iheir unduly generous purchase? Or is it to save the pride of the
poor man who has strained his credit to do his part?
Why should not the public have a right to know to a penny the
patriotic purchase of McCandless, of Dr. Raymond, of Cupid?
Whatever the excuses offered the fact remains that under the past
policy of keeping things dark not even the Liberty Loan committees had
a record of the subscriptions except in terms of dollars and cents. No
one knew or to this day knows positively whether or not his neighbor
is or is not a hypocritical slacker.
In the matter of the 4th Liberty Loan there should be no such
thing as camouflage possible. In some of the states it is said to be the
policy to publish all subscriptions. And this, if you stop to think about
it is not unreasonable. But if this is not done somebody should certain
ly be in position to check up on slackers who would skulk behind in
their duty and fatten at the expense of their patriotic neighbors.
It it isnt done voluntarily it is a safe prediction that the time is
very close when Uncle Samuel will step in and demand it. Like the
people of the Iowa community the public everywhere will soon demand
a patriotism that will be able to stand the brightest g'are of publicity,
Let us have light.
CHEAP AT THE PRICE
Our friend George Freeland, mayor of Lahaina, writes
"You recently published that the Pioneer Hotel was go
ing to be closed. You are premature. The corpse may yet
be revived in fact is not yet dead. I must see a lawyer about
this. Maybe I can make you pay $10,000 damages. A small
amount like that might rehabilitate the old shack and pay a
decent manager a decent salary."
We are glad to learn that we are mistaken in this instances, and
that the dissolution of a corporation does not necessarily carry with it
the dissolution of the business. We even think $10,000 would be a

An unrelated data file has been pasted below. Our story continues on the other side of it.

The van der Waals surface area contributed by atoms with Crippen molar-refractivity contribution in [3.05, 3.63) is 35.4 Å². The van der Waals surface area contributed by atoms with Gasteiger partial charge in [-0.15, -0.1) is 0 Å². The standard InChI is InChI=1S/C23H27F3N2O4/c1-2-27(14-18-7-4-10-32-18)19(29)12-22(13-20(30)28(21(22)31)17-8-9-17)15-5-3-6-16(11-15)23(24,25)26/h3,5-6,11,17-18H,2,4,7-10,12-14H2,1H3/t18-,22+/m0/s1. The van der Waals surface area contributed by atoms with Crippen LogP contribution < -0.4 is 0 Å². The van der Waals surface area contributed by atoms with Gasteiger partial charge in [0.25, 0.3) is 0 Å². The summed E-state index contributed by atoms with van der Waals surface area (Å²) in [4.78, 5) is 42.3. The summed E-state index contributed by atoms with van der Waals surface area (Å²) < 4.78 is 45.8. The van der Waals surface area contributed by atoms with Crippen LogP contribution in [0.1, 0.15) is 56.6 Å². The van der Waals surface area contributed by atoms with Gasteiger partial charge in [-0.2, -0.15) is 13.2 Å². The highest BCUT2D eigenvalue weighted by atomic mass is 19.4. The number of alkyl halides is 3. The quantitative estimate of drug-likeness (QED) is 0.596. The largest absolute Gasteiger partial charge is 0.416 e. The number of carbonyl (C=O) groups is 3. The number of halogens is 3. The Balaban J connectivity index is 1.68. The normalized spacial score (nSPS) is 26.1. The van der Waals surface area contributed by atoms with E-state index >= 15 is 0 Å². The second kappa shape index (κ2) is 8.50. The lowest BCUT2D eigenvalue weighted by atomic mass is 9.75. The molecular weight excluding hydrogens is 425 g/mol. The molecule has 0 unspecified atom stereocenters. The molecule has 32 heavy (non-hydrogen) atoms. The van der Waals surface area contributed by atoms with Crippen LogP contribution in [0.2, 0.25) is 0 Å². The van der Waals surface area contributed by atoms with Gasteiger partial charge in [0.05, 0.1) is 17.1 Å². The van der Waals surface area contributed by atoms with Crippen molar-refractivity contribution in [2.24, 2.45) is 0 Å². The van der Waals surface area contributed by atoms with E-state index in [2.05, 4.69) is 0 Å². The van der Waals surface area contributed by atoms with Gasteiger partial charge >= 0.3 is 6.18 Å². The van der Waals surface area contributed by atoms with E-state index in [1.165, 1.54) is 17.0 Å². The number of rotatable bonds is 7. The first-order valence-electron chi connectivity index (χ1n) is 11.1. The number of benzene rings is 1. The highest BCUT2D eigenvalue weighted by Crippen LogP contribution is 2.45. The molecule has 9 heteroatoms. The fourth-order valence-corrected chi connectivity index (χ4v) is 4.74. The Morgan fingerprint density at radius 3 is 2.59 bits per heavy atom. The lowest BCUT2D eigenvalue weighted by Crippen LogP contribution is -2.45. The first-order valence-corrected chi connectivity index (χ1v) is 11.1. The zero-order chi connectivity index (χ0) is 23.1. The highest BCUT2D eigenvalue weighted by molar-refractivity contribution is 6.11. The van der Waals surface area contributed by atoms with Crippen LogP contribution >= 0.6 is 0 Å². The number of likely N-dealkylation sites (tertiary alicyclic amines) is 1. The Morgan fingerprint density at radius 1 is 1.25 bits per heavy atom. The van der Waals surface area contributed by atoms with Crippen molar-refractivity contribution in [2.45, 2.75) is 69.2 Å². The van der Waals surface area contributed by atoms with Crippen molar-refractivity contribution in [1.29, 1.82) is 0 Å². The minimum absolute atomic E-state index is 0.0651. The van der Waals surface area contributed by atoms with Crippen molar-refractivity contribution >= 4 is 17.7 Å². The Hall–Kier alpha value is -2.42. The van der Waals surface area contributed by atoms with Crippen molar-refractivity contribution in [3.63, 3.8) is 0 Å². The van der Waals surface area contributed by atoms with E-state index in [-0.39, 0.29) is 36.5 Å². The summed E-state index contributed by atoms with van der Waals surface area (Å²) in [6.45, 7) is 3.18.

cheap price to pay to keep George and his Lahaina landmark on the
map if someone else furnished the $10,000. Maui or the territory
could ill afford to lose either of them.
COST OF LIVING AMONG NEUTRALS
Those who have exhausted every other excuse for not helping to
win the war and are blaming America's participation in the fight on
Scientific Brutality with the high cost of living might find food for
thought in the official reports from Norway, Sweden and Denmark,
which have endeavored to maintain a nominal neutrality. In Norway
the cost of living has increased 137 per cent, in Sweden 92 per cent and
in Denmark 60 per cent, since the outbreak of the war. American
figures are not higher than either of these, and America's entrance into
the war had very little appreciable effect on the cost of living in the
4th Liberty Loan
Starts With Vigor
(Continued from Page One.)
erected bearing the words "Buy LI
berty Bonds". This board was used
during a former drive by Manager
Penhallow, of the Wailuku Sugar
Company, who Is the walluku mem'
ber of the committee. Mr. Penhallow
is also responsible for a huge electri
cally lighted sign on top of the mill
bearing the same Injunction in letters
feet high. The sign Is about 20 by
30 feet in size, and la conspicuous
from mapy directions for a long dis
tance. It has been remarked by per
sons as far away as Pala, and Is the
occasion of considerble pride on the
part of all of the Walluku company
Honor Firms Already
Merchants and all business houses
have been supplied with honor rolls
for their employees, and when 75 per
cent of the employees of any firm
have subscribed for bonds they will
be furnished with a window card
bearing the picture of the 4th Liber
ty Loan flag, and the words
of this firm's employees hare bought
bonds of the
4th Liberty Loan
It is understood that a number of
firms had already claimed their em